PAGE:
Q237. In "The Emperor's Dilemma," Centola, Willer, and Macy talk about “the popular enforcement of unpopular norms.” What does that mean? Why is it a puzzle? What is (are) the mechanism(s) that they think explains it?
Centola, Willer, and Macy “The Emperor's Dilemma"
“Naked emperors are easy to find but hard to explain. It is easy to explain why people comply with unpopular norms—they fear social sanctions. And it is easy to explain why people pressure others to behave the way they want them to behave. But why pressure others to do the opposite? Why would people publicly enforce a norm that they secretly wish would go away? (278)
“One hypothesis is that very few would actually enforce the norm, but no one knows this. If people estimate the willingness to enforce based on the willingness to comply, and they comply based on the false belief that others will enforce, they become trapped in pluralistic ignorance—an equilibrium in which few people would actually enforce the norm but no one realizes this. However, this equilibrium can be extremely fragile. As in the Andersen story [The Emperor’s New Clothes], all that is needed is a single child to laugh at the emperor and the spell will be broken (278).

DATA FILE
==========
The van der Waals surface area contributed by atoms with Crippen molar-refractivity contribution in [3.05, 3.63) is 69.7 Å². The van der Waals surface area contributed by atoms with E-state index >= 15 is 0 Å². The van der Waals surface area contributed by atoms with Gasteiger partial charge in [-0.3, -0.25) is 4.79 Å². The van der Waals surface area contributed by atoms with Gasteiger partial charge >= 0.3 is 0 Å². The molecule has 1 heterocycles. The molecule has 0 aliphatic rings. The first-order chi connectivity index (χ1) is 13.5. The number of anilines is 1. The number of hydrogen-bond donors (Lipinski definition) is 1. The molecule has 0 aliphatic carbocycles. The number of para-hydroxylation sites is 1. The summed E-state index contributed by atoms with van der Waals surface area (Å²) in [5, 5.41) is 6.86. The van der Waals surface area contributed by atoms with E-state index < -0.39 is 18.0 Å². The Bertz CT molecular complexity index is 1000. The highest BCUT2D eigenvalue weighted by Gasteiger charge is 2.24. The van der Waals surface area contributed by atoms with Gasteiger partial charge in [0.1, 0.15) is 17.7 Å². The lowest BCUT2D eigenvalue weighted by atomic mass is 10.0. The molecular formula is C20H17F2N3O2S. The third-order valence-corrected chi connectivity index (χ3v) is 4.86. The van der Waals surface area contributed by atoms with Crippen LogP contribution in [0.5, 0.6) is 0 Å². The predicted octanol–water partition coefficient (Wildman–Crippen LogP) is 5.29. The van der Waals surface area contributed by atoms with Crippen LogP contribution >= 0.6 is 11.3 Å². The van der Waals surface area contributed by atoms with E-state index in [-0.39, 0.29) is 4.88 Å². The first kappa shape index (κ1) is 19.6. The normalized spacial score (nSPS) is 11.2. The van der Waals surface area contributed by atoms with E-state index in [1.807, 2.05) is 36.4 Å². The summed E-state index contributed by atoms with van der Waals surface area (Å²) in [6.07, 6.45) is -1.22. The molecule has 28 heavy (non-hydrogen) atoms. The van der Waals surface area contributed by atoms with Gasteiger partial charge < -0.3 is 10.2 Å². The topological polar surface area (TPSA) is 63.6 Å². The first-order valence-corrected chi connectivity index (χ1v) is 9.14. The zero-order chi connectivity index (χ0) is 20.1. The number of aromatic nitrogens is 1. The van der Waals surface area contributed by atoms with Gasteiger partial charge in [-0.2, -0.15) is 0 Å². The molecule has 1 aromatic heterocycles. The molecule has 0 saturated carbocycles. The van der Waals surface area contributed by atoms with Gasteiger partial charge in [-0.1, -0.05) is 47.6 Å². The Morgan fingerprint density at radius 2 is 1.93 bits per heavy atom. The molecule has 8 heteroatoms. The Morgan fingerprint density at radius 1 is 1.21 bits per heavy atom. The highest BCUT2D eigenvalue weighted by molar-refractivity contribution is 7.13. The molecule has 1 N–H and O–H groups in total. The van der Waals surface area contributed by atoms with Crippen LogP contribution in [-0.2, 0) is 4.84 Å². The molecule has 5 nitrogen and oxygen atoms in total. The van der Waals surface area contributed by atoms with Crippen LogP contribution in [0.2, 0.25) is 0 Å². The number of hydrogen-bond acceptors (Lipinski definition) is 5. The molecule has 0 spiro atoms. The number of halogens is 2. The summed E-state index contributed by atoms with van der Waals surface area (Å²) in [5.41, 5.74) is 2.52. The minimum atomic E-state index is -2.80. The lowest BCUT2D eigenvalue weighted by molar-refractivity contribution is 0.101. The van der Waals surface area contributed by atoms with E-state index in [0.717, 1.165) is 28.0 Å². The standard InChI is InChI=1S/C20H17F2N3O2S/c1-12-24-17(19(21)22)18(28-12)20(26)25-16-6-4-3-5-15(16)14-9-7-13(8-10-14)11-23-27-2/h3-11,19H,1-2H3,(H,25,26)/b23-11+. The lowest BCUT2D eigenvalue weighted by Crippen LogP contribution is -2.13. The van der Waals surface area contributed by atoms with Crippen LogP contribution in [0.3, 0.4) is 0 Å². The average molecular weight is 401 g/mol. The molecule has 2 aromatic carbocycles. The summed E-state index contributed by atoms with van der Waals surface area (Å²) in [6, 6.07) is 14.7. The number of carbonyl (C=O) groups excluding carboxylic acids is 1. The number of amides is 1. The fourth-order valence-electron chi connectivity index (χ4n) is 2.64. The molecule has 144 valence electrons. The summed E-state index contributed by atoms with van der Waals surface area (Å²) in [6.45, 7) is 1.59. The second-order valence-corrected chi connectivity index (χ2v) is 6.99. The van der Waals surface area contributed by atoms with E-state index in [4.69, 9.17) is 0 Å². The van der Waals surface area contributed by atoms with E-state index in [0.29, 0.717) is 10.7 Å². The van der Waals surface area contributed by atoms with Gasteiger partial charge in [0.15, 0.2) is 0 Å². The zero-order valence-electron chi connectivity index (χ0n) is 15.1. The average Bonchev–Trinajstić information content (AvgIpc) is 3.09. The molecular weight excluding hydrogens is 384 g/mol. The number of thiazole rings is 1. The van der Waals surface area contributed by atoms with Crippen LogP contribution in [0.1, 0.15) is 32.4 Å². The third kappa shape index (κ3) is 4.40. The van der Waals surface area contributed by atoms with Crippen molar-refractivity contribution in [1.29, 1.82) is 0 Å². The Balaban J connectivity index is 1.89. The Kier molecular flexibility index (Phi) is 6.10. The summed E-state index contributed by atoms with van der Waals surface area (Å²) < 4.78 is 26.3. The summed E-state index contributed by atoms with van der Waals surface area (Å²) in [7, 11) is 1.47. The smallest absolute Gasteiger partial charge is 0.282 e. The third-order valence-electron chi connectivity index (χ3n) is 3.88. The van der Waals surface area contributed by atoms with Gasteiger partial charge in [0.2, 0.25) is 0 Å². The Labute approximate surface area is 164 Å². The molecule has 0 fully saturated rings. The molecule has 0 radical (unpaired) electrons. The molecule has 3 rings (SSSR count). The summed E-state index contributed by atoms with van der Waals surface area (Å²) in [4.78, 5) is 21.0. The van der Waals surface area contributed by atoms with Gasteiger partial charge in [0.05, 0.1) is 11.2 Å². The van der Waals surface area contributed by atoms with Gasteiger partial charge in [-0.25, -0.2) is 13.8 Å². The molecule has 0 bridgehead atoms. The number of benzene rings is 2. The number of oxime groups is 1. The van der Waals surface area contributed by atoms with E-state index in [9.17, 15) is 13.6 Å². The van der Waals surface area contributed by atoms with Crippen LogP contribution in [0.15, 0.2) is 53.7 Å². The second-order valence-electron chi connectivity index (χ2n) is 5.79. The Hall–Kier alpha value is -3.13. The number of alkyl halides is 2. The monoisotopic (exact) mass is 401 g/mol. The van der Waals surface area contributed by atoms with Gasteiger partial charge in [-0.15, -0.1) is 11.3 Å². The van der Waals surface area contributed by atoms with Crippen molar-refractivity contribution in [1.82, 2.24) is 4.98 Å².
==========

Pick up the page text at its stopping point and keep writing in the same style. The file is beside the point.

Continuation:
“A more robust explanation is that most people really will enforce the norm, and for the same reason that they comply—social pressure from others in the group, for whom mere compliance is not enough. To the true believer, it is not sufficient that others go to the right art galleries, display the right body jewelry, purchase the right sports car, or support the right wing. They must do it for the right reason. Zealots believe that it is better not to comply at all than to do so simply to affirm social status (Kuran 1995a, p. 62). Such compliance lasts only so long as behavior can be monitored and social pressure is sufficient to induce acquiescence (Hechter 1987). Thus, true believers reserve special contempt for imposters. Those who comply for the wrong reason must worry about being exposed as counterfeit (278-9).
“The hypothesized anxiety is supported by research on the ‘illusion of transparency’ (Gilovich, Savitsky, and Medvec 1998). This refers to a tendency to overestimate the ability of others to monitor our internal states… (279).
“Applied to the emperor’s dilemma, the ‘illusion of transparency’ suggests that those who admire the emperor out of a desire for social approval fear that their posturing will be apparent to others. They then look for some way to confirm their sincerity. Enforcing the norm provides a low cost way to fake sincerity, to signal that one complies—not as an opportunist seeking approval—but as a true believer” (279).